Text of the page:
CCA President Ellen Kleinstuber

The First 90 Days

December 14, 2021

In the spring of 2009, I made the difficult and nerve-wracking decision to leave my first employer, where I’d spent nearly 17 years advancing through the ranks to the level of VP. The people I worked with were like family. Through this employer I found mentors and advocates who supported me in growing as an actuary, consultant, and manager. And I loved the clients I worked with. Fortunately, I was blessed with maintaining many of the friendships I’d built over the years with my former colleagues while walking into a whole new “family” that welcomed me as one of their own. 

The head of the office where I worked gifted me with a book that remains on my bookshelf. I pulled it out when I left my second employer to come to my current employer, and I pulled it out again a couple months ago as I started the countdown to the 2021 CCA Annual Meeting after which I’d be entrusted to take the reins as CCA President. It’s called The First 90 Days (Critical Success Strategies for New Leaders at All Levels), by Michael Watkins. 

You don’t have to be coming into a “big” role like CCA President to benefit from the strategies in this book. In retrospect, it’s been helpful to me simply coming in as a new employee in a senior level consulting looking to establish credibility with my new colleagues. It’s also helped me as a manager and business leader. The most challenging part about moving into a new leadership role is that it involves transition (aka change), which makes many people uncomfortable. The status or structure of the current situation is a known quantity. When transitions happen, we face uncertainty, and frankly we introduce some level of inefficiency. 

New leaders want to contribute, to make a positive difference. The reality is, however, that for some period we are net consumers of organizational resources. The key is to get to the breakeven point – where we shift from being net consumers to net producers – as quickly as possible. Michael Watkins’ book is about helping new leaders avoid the potential pitfalls of a leadership transition, move through the net consumer stage to the net producer stage, leverage the strength of their teams to drive organizational success, and improve their own leadership skills by employing a framework that works in a wide variety of situations.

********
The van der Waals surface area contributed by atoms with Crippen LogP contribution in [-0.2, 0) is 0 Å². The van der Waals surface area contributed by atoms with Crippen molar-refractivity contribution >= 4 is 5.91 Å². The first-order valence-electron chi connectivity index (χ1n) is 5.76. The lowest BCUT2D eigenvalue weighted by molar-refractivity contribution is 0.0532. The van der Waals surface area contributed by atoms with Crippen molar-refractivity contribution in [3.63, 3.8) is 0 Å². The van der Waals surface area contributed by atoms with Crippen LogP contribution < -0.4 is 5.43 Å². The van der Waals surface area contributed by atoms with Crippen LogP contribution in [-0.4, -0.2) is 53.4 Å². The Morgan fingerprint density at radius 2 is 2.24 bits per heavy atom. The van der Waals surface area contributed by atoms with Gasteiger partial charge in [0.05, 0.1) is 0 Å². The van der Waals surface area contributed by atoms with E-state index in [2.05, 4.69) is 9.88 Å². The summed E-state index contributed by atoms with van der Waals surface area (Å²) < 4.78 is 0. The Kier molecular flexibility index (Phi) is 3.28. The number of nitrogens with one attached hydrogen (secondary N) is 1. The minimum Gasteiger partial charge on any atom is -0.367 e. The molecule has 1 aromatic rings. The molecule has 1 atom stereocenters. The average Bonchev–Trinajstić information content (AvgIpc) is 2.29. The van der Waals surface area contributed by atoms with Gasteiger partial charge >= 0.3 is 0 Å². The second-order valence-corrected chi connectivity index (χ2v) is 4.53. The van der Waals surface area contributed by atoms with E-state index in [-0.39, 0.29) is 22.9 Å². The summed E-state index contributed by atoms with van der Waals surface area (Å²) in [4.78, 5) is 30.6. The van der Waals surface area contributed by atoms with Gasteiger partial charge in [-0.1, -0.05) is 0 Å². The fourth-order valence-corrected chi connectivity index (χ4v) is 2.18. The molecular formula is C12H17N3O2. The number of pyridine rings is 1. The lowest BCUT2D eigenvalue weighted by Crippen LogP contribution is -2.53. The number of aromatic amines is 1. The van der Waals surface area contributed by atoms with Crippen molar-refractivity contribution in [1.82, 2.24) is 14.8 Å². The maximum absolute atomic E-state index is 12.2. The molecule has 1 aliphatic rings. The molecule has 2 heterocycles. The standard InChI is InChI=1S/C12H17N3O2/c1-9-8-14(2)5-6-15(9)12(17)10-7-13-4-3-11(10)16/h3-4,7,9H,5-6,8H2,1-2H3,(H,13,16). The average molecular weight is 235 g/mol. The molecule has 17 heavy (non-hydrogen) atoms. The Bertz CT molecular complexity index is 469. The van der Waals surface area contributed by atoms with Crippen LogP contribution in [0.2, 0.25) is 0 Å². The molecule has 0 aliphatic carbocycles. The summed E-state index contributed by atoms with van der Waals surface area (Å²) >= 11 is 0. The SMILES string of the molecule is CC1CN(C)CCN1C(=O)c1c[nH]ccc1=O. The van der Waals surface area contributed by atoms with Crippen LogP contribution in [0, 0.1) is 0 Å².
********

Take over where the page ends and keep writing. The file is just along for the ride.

Leadership growth doesn’t stop when you’re given a new role. On the contrary, your need to grow as a leader kicks into overdrive when the transition process starts. Whatever the leadership role you may transition into, I think you’ll find the framework described in this book will give you some good ideas that you can employ to benefit your teams and continue your growth as a leader. Each chapter of the book focuses on a different transition challenge that a new leader faces, providing a roadmap to navigate through the first 90 days and beyond. 

  • First, you need to promote yourself from your old job. A big mistake new leaders make is assuming that continuing to do what you’ve done up until now will ensure you are successful in your new role. Position yourself to take charge in your new role by making the necessary mental break from the job or role you left and focusing on the new skills that you’ll need to ensure continued success.